To the editor of THE EAGLE:

With the current problems with veterans hospitals and the delays in treating our servicemen, I thought of the following experience our family had after World War II.

My uncle, Thomas Zarraga, in the heat of patriotic fervor at the tender age of 17, enlisted in the Army, much to the anguish of the entire family. His only brother was in the Merchant Marine. I believe it was 1940. He was the youngest of seven siblings.

He ended up a staff sergeant in Europe, finally in the Battle of the Bulge with Patton's tank corps. I remember so well when he returned from the war. Nightmares every night, shouting during the night and bouts of terror. Then he would wake up and be our familiar and fun Uncle Tom again. He must have experienced some pretty terrifying things.

He told us how he managed to survive two near misses. Both times, the tank next to his was blown up but he only suffered concussions. We all thought in later years about those concussions.

After the war, his life continued happily. Marriage, a beautiful little daughter, a good job. But he was always plagued by headaches. One day during a severe one, he collapsed and was rushed to the hospital. He had suffered a cerebral aneurysm. He was 30 years old.

The entire family came to help but there was nothing anyone could do. One doctor told my praying grandmother to pray that he die as he had too much brain damage. But he didn't die. He ended up in private nursing facilities as there was no room in a Veterans Administration hospital.

It was 1956. His feisty sister, Margarita, wrote an impassioned letter to President Eisenhower about their inability to get him in a VA hospital, their only hope. One day, they were finally notified that he would be admitted to a VA hospital in New Jersey. By then, Thomas had had too many bad experiences with nursing homes and refused to go. My father told Thomas the white lie that Eisenhower had ordered him to go.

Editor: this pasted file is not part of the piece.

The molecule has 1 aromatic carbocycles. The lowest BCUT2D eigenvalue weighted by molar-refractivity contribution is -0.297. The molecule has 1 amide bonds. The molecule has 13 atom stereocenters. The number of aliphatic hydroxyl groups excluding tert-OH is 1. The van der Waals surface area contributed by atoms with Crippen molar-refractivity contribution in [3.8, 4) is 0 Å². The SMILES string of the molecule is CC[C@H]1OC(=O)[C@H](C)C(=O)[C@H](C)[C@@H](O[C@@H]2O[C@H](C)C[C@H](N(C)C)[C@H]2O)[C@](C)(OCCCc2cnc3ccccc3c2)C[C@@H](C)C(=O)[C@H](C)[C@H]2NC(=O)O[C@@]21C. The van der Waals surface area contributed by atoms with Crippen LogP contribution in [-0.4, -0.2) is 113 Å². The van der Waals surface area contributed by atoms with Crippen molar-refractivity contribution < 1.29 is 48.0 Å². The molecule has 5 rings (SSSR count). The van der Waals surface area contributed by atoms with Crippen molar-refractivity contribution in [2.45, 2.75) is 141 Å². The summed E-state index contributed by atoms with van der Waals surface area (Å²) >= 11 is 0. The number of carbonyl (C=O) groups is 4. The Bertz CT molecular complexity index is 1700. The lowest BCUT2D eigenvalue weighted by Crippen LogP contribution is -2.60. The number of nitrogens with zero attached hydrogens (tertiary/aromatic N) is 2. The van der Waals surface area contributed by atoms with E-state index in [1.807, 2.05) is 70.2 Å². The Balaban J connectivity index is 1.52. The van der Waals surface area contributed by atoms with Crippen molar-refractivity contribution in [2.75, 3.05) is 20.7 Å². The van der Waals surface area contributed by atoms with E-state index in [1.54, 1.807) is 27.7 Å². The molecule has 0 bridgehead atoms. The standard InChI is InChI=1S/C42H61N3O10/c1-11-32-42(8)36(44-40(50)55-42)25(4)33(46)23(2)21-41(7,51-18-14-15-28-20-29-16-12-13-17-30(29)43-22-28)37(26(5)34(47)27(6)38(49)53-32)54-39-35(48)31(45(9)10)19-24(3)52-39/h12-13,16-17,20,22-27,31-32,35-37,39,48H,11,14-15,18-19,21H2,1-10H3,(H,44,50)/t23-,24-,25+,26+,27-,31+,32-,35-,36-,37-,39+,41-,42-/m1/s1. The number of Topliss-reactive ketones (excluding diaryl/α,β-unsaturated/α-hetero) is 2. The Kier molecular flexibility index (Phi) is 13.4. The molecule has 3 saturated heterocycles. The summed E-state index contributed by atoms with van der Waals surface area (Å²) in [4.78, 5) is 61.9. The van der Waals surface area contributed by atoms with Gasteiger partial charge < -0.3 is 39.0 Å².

With great trepidation, they went to New Jersey hoping they could pull it off. Thomas asked the admittance nurse if indeed the president had ordered him to go. They tried to signal her to say yes. She went over to her desk and handed them a telegram. It said something like: "REQUEST IMMEDIATE ASSISTANCE FOR STAFF SERGEANT THOMAS ZARRAGA. FROM THE OFFICE OF DWIGHT D. EISENHOWER."

He was there for about two years. When he arrived he was in a wheelchair and had double vision in one eye. Forever a broken man, after about two years of therapy he could get around his immediate neighborhood in his braces and see enough with his bottle-bottom glasses to buy groceries and visit his neighbors.

ELAINE STEINERT

Lenox